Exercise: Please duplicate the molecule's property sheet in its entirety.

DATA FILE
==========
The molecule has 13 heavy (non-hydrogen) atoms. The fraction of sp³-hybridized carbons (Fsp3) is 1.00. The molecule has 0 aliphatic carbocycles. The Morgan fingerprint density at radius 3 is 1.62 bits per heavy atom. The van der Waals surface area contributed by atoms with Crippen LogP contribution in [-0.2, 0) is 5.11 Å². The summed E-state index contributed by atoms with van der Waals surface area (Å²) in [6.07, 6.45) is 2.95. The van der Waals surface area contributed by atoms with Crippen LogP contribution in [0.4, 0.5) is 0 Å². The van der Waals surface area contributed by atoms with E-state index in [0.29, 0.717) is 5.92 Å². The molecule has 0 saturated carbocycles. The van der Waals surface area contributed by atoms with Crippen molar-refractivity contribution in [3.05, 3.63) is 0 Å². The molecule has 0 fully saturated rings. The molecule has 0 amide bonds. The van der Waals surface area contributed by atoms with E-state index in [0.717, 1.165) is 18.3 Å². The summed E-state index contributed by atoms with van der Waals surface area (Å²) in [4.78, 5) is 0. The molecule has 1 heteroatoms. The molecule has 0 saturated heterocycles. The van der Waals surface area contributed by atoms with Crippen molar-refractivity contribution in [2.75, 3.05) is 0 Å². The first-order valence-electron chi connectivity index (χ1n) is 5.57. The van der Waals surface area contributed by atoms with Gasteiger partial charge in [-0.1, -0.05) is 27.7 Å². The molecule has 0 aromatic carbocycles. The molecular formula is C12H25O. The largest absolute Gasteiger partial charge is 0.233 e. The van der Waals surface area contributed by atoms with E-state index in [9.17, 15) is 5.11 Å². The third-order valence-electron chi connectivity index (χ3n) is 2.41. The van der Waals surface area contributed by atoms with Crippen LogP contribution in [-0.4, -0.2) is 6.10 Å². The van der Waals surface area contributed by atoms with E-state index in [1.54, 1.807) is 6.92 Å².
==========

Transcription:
The molecule has 13 heavy (non-hydrogen) atoms. The fraction of sp³-hybridized carbons (Fsp3) is 1.00. The molecule has 0 aliphatic carbocycles. The Morgan fingerprint density at radius 3 is 1.62 bits per heavy atom. The van der Waals surface area contributed by atoms with Crippen LogP contribution in [-0.2, 0) is 5.11 Å². The summed E-state index contributed by atoms with van der Waals surface area (Å²) in [6.07, 6.45) is 2.95. The van der Waals surface area contributed by atoms with Crippen LogP contribution in [0.4, 0.5) is 0 Å². The van der Waals surface area contributed by atoms with E-state index in [0.29, 0.717) is 5.92 Å². The molecule has 0 saturated carbocycles. The van der Waals surface area contributed by atoms with Crippen molar-refractivity contribution in [3.05, 3.63) is 0 Å². The molecule has 0 fully saturated rings. The molecule has 0 amide bonds. The van der Waals surface area contributed by atoms with E-state index in [0.717, 1.165) is 18.3 Å². The summed E-state index contributed by atoms with van der Waals surface area (Å²) in [4.78, 5) is 0. The molecule has 1 heteroatoms. The molecule has 0 saturated heterocycles. The van der Waals surface area contributed by atoms with Crippen molar-refractivity contribution in [2.75, 3.05) is 0 Å². The first-order valence-electron chi connectivity index (χ1n) is 5.57. The van der Waals surface area contributed by atoms with Gasteiger partial charge in [-0.1, -0.05) is 27.7 Å². The molecule has 0 aromatic carbocycles. The molecular formula is C12H25O. The largest absolute Gasteiger partial charge is 0.233 e. The van der Waals surface area contributed by atoms with E-state index in [9.17, 15) is 5.11 Å². The third-order valence-electron chi connectivity index (χ3n) is 2.41. The van der Waals surface area contributed by atoms with Crippen LogP contribution in [-0.4, -0.2) is 6.10 Å². The van der Waals surface area contributed by atoms with E-state index in [1.54, 1.807) is 6.92 Å².